Climbing Ben Nevis

The view from the top of Ben Nevis

O noooo, wind force 8 predicted…and I am in a kayak on Cape Wrath!!! We must escape before the storm hits the coast! Early in the morning we get in the boats and sneak off to Durness just before the storm.

With still a week of holiday left, we travel down to Fort William to visit a friend. When I have more time to think and dream the most terrible ideas pop into my head. So I thought it a good idea to climb Ben Nevis. I have this urge to climb the Munro even though it goes against my better judgement. I know I am the worst ever hillwalker ever. But sometimes you got to break through your own restricting thoughts and JUST DO IT.

Alexander thought I had gone completely bonkers but supported the idea. As a matter of fact, he relished at the idea and he’s a really good hillwalker.

My Scottish friend encouraged me by saying: ‘Charlotte, you’re so fit after kayaking for 5 weeks. Ben Nevis will be a piece of cake for you! The path is very clear; there is just no chance of getting lost’. He estimated it would only take 3 hours to go up and 3 to come down again. He promised to cook a good dinner.

I was completely convinced, I’m going to walk up like it is a beach stroll. No doubt about that.

The next day we left early to start the climb. We had some good weather, not too hot or too cold. It was perfect.

The path was very clear. A giant Stairmaster with irregular steps lay ahead of me. A challenge for every fitness freak. With an optimistic spirit, I started my climb. We were not the only people walking up. Families and people of all ages walked up. Some on very insensible shoes and clothes.

After half an hour I seriously questioned my sanity, why did I think this was a good idea? I am out of breath and my legs are protesting against the exercise.

Charlotte Gannet climbing the stairs up Ben Nevis

After an hour I wanted to go back because I was really tired, the sweat is dripping from my face and I blame Alex for having this stupid idea of climbing Ben Nevis. But Alexander talked me out of that and I struggled on.

“Walk at your own pace”, Alex encouraged me while he skipped from stone to stone like a mountain goat without any effort.

After 2 hours I found a rhythm. I pushed through. On 2/3rd of the climb, the Stairmaster goes over in a flat zigzag path going up to the top. I do not have to lift my legs high up; the walk up became relatively easier. I ignore all the sign my body gives, trying to convince me to stop. My calves are burning. A stubborn will to reach the top pushes me on. I am going to push through the pain, mind over matter!! You go girl!!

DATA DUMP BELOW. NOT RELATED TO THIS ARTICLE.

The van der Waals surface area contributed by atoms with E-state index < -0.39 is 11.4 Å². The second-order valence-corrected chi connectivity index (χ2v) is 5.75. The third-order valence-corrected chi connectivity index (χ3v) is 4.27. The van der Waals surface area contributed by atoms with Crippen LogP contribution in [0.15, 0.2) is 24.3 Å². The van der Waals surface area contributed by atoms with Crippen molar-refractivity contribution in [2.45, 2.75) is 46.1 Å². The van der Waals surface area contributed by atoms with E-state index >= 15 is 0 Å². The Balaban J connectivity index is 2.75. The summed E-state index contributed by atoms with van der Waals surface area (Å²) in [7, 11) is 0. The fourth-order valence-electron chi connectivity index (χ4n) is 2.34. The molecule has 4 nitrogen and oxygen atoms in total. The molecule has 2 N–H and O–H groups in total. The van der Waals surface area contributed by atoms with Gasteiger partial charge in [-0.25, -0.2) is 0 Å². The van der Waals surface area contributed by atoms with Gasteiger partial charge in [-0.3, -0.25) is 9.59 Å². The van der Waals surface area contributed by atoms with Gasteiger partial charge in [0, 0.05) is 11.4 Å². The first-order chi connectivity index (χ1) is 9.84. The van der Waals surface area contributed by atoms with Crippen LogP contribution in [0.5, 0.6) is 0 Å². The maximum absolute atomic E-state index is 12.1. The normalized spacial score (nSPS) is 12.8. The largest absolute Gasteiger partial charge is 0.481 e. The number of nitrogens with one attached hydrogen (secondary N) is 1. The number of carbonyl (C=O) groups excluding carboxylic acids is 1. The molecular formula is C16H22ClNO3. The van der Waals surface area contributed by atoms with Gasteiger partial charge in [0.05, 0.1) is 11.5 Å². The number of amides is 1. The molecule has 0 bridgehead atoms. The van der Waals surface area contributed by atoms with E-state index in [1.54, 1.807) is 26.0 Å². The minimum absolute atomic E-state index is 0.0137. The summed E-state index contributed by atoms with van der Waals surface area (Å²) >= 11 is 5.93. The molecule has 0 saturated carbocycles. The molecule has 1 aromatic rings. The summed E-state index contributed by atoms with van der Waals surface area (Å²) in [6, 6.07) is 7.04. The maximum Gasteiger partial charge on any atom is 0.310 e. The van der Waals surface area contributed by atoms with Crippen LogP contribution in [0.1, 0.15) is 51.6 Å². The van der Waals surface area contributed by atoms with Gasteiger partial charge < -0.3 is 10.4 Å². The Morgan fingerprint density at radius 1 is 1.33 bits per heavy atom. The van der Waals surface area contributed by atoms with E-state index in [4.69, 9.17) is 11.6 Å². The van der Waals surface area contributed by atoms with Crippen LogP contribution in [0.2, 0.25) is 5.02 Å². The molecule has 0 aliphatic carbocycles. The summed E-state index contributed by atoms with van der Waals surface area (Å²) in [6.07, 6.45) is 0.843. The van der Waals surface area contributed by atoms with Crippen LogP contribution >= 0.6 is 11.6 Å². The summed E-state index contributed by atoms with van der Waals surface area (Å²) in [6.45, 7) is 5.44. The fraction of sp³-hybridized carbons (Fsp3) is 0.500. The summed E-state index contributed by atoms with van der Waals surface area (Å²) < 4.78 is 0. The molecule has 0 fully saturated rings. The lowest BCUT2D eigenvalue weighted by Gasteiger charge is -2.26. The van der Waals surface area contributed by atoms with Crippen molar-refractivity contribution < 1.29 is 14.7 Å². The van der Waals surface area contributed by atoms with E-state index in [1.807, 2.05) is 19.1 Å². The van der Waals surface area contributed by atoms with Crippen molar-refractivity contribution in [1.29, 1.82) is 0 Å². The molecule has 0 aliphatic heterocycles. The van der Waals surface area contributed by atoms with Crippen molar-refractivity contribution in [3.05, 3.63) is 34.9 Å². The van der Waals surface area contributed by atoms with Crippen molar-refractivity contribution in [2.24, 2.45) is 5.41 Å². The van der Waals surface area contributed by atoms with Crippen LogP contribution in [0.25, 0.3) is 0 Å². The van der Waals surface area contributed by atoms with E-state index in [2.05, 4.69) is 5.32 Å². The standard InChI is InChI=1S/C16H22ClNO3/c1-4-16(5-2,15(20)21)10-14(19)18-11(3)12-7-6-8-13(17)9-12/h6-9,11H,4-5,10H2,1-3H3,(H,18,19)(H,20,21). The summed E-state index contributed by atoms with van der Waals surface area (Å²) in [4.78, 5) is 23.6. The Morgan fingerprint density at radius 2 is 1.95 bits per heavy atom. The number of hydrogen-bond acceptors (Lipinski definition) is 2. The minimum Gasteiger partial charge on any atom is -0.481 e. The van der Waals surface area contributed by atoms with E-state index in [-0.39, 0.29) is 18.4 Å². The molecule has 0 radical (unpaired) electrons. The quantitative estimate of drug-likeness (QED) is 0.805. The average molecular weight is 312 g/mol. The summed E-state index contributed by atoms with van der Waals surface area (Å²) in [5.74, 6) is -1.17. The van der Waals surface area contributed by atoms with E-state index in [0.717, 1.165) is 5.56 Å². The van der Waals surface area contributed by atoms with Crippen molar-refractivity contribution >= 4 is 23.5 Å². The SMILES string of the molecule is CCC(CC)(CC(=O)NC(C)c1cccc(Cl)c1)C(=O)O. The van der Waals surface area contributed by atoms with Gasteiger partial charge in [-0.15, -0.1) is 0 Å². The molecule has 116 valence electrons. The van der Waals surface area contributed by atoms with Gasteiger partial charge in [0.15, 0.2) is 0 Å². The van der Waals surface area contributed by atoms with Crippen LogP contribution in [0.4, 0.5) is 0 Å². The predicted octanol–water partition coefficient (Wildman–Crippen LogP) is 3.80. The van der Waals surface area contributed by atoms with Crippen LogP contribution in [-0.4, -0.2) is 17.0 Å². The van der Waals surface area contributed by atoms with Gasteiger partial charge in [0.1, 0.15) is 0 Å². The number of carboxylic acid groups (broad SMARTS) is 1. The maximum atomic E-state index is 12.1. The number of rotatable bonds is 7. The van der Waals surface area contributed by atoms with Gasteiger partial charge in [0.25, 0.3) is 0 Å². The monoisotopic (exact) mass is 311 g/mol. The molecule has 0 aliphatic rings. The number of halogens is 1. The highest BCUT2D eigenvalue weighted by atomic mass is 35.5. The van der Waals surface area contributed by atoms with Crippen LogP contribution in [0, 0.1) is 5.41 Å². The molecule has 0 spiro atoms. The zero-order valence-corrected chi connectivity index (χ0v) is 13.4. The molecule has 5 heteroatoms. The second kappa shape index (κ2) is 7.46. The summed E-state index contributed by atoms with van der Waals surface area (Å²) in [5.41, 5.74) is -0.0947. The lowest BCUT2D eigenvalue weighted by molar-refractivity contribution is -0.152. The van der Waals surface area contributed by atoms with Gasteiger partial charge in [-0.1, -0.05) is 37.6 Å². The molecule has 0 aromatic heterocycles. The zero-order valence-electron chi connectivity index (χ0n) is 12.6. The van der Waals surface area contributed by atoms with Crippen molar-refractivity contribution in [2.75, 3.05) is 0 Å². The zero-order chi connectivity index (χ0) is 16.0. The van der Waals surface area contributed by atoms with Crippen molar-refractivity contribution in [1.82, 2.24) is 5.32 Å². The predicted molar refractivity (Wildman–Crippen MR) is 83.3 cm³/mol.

And there I was, on the top of that damned hill. I had fucking done it. Ha, the world’s worst hillwalker is standing on top of Ben Nevis!

I am high on dopamine from the exercise on the highest Munro of Scotland.

And the view was……misty and murky.  I thought being with your head is a cloud would be a different view. Bright and clear. But between the fog patches, I see some of the views from the top.

It is considerably colder on the top.We put on some warmer clothes, have some food and looked around. There are some structures of an old weather station on the top. Imagine walking up Ben Nevis every day to go to work….

It took us four hours to walk up the hill. Now we were thinking of descending. Surely that would go faster than walking up.

Wrong, it took 4 hours to walk down. And I dare say much harder. When walking down your body weight is behind every step and gravity pushes me down even more.

The realization of not escaping the 4-hour walk is a tough one. There is no one to pick me up by car/bike/wheelbarrow. I have to make every step on my own, one foot in front of the other. And there is the Stairmaster!! My knees are shaking with each step. I don’t want to sit down to rest a bit in case I cannot stand up again.

Charlotte Gannet decending Ben Nevis

It is around 4 o’clock when I am struggling down when I see lunatics running up the hill, running, they must be mad. This zombie is happy when she reaches the car without collapsing halfway. I have this disconnected feeling that my head is not in contact anymore with my body. This mantra going on in my head like ‘ the car, the car, the car’

And there it was! Our lovely blue car where I can sit in so my body doesn’t have to carry itself, and moves without me doing anything…..lovely!! Just a few meters more, two, OMG this is heaven!

I was not able to enjoy my home cooked dinner. Was a lousy dinner guest. Sleeping was not comfortable. I could not walk for three days. We went kayaking but after 3 kilometres Alexander had to tow me back. Walking Ben Nevis was quite a shock to the system. I think it is confirmed; I am more a seagull that a mountain goat.

Charlotte Gannet